Finally, after much hemming and hawing, we were flying the spinnaker on day 10 or 11 or something. I was third on the wheel and nervous as h3ll. Most regular readers here know that I haven't driven much under spinnaker and, truth be told, still haven't much.
I took the wheel with about 20 knots of wind and 6-8 foot seas, not too bad. For about 20 minutes I think I did alright, keeping the boat moving, hitting 10.5 knots (at that point, the record) and sailing on course. Then everyone started joking about the squall behind us, err, the squall behind *me*. Not funny guys, but I turned around, grimaced, did some advanced mathematics to determine that I'd still be on the wheel when it hit, and quietly swore under my breath.
Next thing you know, it hits us, the wind picks up and I realized quickly I was in over my head. I asked to have the pole forward and sheets eased right before the wind picked up and to this day don't know if that happened. If I'd had the sense to shut up, it would have just been a roundup without anyone making fun of me, but I had the stupid ass idea to say, "I can't handle this at 27 knots" as my roundup started. Then the boat was this way:
And we were bathing comfortably in 70+ degree saltwater. I had the wheel hard over, the sheets and the guy were eased and VALIS righted herself. I remember distinctly getting back on course and noticing that the kite wouldn't fill. I kept telling the sheet trimmer this but it's all blurry and I don't know what was being done about it. I might have been the only person who could see that the kite had something wrapped around it halfway up so it had an hourglass shape going. (note: Rich is convinced I was still steering starboard, he may be right).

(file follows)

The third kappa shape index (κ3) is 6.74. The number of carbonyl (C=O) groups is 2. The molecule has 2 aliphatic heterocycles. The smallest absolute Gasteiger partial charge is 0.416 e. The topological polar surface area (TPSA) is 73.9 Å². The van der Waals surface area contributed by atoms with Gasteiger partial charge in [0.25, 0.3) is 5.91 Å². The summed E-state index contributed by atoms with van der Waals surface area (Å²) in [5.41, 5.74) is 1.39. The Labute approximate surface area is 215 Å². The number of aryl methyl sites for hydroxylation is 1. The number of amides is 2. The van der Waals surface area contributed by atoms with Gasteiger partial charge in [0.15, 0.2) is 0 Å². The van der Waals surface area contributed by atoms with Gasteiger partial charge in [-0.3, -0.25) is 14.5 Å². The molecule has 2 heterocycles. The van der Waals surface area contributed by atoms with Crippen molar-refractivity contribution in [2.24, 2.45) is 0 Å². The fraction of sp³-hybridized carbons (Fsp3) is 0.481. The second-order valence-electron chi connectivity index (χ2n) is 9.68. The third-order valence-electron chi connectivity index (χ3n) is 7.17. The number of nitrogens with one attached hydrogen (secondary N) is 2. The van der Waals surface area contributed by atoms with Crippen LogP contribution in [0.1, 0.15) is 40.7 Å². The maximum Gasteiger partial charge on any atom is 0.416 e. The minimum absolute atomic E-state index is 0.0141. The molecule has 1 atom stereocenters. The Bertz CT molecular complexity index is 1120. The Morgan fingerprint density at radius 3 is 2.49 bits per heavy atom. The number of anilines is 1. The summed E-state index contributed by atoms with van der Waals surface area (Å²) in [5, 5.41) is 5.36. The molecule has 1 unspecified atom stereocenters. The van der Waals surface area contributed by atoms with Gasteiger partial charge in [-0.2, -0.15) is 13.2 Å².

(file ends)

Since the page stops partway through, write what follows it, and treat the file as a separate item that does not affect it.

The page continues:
See, this is when the real problem happened, I couldn't steer the boat (either because I'm an idiot or the kite was out of whack) and suddenly the main backwinded and, oh sh!t, we were rounding down, a much more serious turn of events. Whoosh, we were over on our OTHER SIDE, like this:
And, then, the worst thing almost happened. When the Oh Eight Pac Cup was on, VALIS had a round-down and lost her helm-cushion. I looked over the side of the boat and saw the cushion starting to float away and realized I only had two jobs, keep the wheel hard over and grab that derned cushion. I did both admirably.
As I pulled the cushion back on the boat, Paul eased the preventer, the boat gybed, and I hove to. Taking a deep breath, I noticed that the spinnaker snuffer was broken. Then Tirso said, "dude, don't worry about that, you broke the pole". Erk. That's a lot of money and a lot of sharp little bits of carbon all over the place.
Paul, Tirso, John and Rich did a herculean job of getting the spinnaker back in the boat with no rips. They got the pole sorted out and stowed. We all made sure nothing more was broken as I kept the boat hove to (later realizing, I could have just locked the wheel and helped out). Finally, Rich gave the OK to gybe and start sailing under main alone...I argued for a bit about the giant piece of scrap metal stuck on the shroud that would puncture the main if we gybed. We finally pulled out the slide rule, Rich computed an algorithm or two, and we determined the main was safe. I gybed and we started sailing again.
A bit more sorting and we poled out the genoa with the other carbon pole (bless Paul and his thorough boat prep). And were back to the races.